Manchester Historian

Student newspaper for the University of Manchester's History Department

Wednesday 23rd August 2017 | Manchester, UK

Issue 12

Welcome back to a new (actual) year of The Manchester Historian. With the exam period came ample opportunities for witnessing terrible daytime TV, which might explain where our theme for this month’s historian came from – we love to hate them but adverts are the bread and butter of our media today and we can’t escape them.

With that in mind, we’ve looked at advertising in all its many forms, across history and throughout the world. Many of the advertising norms that we are irritated by today we think of as products of the mad men culture of the 1960s. However, many of these go much further back. Did you know that celebrities have been putting their names to products they likely don’t use for over a century? Or that ad agencies themselves were as prolific, if not as inventive, for the Victorians as they have been over the last fifty years?

We have reached further back in time to discover the sales techniques that predated Madison Avenue. If you’re a Carpenter it’s likely that this is what your ancestors actually did in the Middle Ages. While Shakespeare may have claimed that all the world is a stage, for him it was equally a billboard. We explore the extraordinary inventiveness of the salesman pre-literacy and media in this issue.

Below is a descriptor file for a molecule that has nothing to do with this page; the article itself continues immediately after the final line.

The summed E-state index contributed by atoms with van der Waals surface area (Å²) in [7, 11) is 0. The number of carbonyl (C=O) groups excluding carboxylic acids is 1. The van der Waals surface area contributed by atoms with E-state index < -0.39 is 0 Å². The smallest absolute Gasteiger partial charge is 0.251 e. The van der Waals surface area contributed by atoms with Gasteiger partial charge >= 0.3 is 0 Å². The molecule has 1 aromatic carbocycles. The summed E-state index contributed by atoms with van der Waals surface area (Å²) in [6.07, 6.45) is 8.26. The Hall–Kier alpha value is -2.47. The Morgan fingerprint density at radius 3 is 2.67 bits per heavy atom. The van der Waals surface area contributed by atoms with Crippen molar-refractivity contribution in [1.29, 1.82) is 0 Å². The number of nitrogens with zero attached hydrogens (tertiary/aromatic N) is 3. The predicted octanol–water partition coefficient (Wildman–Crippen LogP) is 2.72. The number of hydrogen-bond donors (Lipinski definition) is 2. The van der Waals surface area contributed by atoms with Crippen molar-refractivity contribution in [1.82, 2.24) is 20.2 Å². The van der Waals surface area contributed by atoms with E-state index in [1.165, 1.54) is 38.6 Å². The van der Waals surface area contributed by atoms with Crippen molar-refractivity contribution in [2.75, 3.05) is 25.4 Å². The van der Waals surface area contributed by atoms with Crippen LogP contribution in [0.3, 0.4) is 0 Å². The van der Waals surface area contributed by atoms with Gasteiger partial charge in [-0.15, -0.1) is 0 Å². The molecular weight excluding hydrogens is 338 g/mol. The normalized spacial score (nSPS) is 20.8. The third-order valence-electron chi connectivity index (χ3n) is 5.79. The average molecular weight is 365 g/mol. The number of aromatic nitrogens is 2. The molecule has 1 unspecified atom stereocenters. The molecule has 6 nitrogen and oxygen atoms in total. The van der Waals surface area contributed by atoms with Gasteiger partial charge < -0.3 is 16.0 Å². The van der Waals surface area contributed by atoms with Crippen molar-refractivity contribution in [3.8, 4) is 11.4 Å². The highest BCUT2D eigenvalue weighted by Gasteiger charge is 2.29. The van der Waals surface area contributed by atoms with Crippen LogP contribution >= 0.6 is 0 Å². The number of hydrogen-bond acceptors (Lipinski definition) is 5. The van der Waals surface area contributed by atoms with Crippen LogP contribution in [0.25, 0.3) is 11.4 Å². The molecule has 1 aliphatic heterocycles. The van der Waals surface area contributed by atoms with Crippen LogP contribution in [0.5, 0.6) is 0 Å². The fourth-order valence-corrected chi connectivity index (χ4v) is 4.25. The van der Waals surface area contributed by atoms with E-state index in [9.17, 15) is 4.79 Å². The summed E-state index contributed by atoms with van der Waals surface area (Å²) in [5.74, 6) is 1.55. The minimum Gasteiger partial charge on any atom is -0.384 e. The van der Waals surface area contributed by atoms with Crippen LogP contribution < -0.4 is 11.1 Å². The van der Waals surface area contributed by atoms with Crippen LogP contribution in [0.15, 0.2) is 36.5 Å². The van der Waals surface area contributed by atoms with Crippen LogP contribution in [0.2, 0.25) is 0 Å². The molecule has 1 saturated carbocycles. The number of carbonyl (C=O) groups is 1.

Of course, as the twentieth century developed advertising did so too. If you’re particularly fond of puns, we suggest you relish in our trip through those favoured by the ad men over the last century and if you’re equally fond of a political slogan or two, we’ve got an article dedicated to their proclamations.

With a new year also comes new news. In History Behind the Headlines, we deliver a fresh take on the events dominating the bulletins today. From the history of peace talks, written in the hope of a solution for Syria, to a review of working class demonization that reveals just how inevitable shows like Benefits Street really are in our culture, we have provided the historical context for the events that may be concerning you.

As ever, we haven’t neglected our regular features. For a top up on your must have historical knowledge, do take a look at our overview of the oft neglected South American slave trade. Our Undiscovered Hero had a dramatic impact on the landscape of this country – and on many of our summer holidays. Do read about James Lees-Milne toward the back of the issue. We’ve reviewed films, TV shows, and provided an indulgent look back at the awards season over time. We’ve even interviewed a historian-cum-comedian – check out our interview with Al Murray. Given that the original conversation was at least half an hour long, we think it’s fair to say it is enjoyable!

For updates on your history department, please consider the Historian an essential source. Those of you considering your modules for next year may be pleased to know we’ve interviewed Dr Goeschel so you can get to know him a bit better.

We hope you enjoy this issue and have just about recovered from exams. Thanks, as always, must go to all those who have written, edited and designed this issue. If you’d like to get involved with the Historian, please get in touch.

Enjoy,

Alice and Charlotte

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